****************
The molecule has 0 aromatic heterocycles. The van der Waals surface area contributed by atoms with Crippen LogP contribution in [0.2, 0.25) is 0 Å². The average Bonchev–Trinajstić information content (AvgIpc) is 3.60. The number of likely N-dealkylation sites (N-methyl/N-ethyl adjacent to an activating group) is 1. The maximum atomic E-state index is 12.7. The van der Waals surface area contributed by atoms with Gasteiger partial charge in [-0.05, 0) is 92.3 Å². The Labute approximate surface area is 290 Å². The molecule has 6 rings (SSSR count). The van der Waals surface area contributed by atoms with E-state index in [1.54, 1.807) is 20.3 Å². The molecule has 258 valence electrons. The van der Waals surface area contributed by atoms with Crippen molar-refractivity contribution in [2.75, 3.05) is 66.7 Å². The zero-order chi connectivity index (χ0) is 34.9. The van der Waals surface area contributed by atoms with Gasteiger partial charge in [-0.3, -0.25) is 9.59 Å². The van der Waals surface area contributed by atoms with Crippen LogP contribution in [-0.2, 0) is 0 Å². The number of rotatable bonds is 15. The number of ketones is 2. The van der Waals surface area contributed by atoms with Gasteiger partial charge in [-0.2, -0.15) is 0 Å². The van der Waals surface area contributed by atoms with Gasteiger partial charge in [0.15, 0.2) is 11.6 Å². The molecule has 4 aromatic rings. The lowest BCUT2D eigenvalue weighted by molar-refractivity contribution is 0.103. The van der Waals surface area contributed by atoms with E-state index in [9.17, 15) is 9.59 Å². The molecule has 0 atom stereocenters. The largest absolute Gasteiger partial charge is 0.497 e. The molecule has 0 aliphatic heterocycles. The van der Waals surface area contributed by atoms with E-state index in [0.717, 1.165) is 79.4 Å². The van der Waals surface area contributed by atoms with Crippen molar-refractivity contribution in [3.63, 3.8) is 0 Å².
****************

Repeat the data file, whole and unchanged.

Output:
The molecule has 0 aromatic heterocycles. The van der Waals surface area contributed by atoms with Crippen LogP contribution in [0.2, 0.25) is 0 Å². The average Bonchev–Trinajstić information content (AvgIpc) is 3.60. The number of likely N-dealkylation sites (N-methyl/N-ethyl adjacent to an activating group) is 1. The maximum atomic E-state index is 12.7. The van der Waals surface area contributed by atoms with Gasteiger partial charge in [-0.05, 0) is 92.3 Å². The Labute approximate surface area is 290 Å². The molecule has 6 rings (SSSR count). The van der Waals surface area contributed by atoms with E-state index in [1.54, 1.807) is 20.3 Å². The molecule has 258 valence electrons. The van der Waals surface area contributed by atoms with Crippen molar-refractivity contribution in [2.75, 3.05) is 66.7 Å². The zero-order chi connectivity index (χ0) is 34.9. The van der Waals surface area contributed by atoms with Gasteiger partial charge in [-0.3, -0.25) is 9.59 Å². The van der Waals surface area contributed by atoms with Crippen LogP contribution in [-0.2, 0) is 0 Å². The number of rotatable bonds is 15. The number of ketones is 2. The van der Waals surface area contributed by atoms with Gasteiger partial charge in [-0.2, -0.15) is 0 Å². The van der Waals surface area contributed by atoms with Gasteiger partial charge in [0.15, 0.2) is 11.6 Å². The molecule has 4 aromatic rings. The lowest BCUT2D eigenvalue weighted by molar-refractivity contribution is 0.103. The van der Waals surface area contributed by atoms with E-state index in [9.17, 15) is 9.59 Å². The molecule has 0 atom stereocenters. The largest absolute Gasteiger partial charge is 0.497 e. The molecule has 0 aliphatic heterocycles. The van der Waals surface area contributed by atoms with E-state index in [0.717, 1.165) is 79.4 Å². The van der Waals surface area contributed by atoms with Crippen molar-refractivity contribution in [3.63, 3.8) is 0 Å².